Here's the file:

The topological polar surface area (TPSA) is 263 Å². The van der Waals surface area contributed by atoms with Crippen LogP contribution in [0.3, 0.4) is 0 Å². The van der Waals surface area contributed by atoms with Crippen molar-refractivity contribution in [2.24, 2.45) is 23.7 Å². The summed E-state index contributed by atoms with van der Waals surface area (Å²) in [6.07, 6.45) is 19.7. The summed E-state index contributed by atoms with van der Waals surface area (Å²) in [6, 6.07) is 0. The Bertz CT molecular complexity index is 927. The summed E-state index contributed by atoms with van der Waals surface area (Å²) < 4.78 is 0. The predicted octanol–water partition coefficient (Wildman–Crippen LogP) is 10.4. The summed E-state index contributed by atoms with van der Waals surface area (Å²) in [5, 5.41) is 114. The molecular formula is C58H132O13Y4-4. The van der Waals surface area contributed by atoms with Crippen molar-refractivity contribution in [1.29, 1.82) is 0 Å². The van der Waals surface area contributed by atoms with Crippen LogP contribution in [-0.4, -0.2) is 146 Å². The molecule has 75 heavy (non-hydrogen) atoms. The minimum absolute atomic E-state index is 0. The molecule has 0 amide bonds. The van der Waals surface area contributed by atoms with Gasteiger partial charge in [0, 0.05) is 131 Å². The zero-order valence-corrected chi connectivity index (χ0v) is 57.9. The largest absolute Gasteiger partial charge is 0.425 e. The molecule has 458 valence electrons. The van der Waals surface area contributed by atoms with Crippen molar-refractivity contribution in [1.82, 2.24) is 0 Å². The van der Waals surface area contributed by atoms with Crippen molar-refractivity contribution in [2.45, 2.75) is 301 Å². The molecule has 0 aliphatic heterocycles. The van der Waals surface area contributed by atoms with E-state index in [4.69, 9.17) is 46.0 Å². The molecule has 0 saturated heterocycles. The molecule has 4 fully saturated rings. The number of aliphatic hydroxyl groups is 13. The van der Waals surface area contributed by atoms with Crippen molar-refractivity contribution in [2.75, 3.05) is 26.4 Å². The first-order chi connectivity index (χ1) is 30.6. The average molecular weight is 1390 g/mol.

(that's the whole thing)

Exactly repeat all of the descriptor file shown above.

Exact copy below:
The topological polar surface area (TPSA) is 263 Å². The van der Waals surface area contributed by atoms with Crippen LogP contribution in [0.3, 0.4) is 0 Å². The van der Waals surface area contributed by atoms with Crippen molar-refractivity contribution in [2.24, 2.45) is 23.7 Å². The summed E-state index contributed by atoms with van der Waals surface area (Å²) in [6.07, 6.45) is 19.7. The summed E-state index contributed by atoms with van der Waals surface area (Å²) in [6, 6.07) is 0. The Bertz CT molecular complexity index is 927. The summed E-state index contributed by atoms with van der Waals surface area (Å²) < 4.78 is 0. The predicted octanol–water partition coefficient (Wildman–Crippen LogP) is 10.4. The summed E-state index contributed by atoms with van der Waals surface area (Å²) in [5, 5.41) is 114. The molecular formula is C58H132O13Y4-4. The van der Waals surface area contributed by atoms with Crippen molar-refractivity contribution in [1.29, 1.82) is 0 Å². The van der Waals surface area contributed by atoms with Crippen LogP contribution in [-0.4, -0.2) is 146 Å². The molecule has 75 heavy (non-hydrogen) atoms. The minimum absolute atomic E-state index is 0. The molecule has 0 amide bonds. The van der Waals surface area contributed by atoms with Gasteiger partial charge in [0, 0.05) is 131 Å². The zero-order valence-corrected chi connectivity index (χ0v) is 57.9. The largest absolute Gasteiger partial charge is 0.425 e. The molecule has 458 valence electrons. The van der Waals surface area contributed by atoms with Crippen molar-refractivity contribution in [1.82, 2.24) is 0 Å². The van der Waals surface area contributed by atoms with Crippen molar-refractivity contribution in [2.45, 2.75) is 301 Å². The molecule has 0 aliphatic heterocycles. The van der Waals surface area contributed by atoms with E-state index in [4.69, 9.17) is 46.0 Å². The molecule has 0 saturated heterocycles. The molecule has 4 fully saturated rings. The number of aliphatic hydroxyl groups is 13. The van der Waals surface area contributed by atoms with Crippen molar-refractivity contribution in [2.75, 3.05) is 26.4 Å². The first-order chi connectivity index (χ1) is 30.6. The average molecular weight is 1390 g/mol.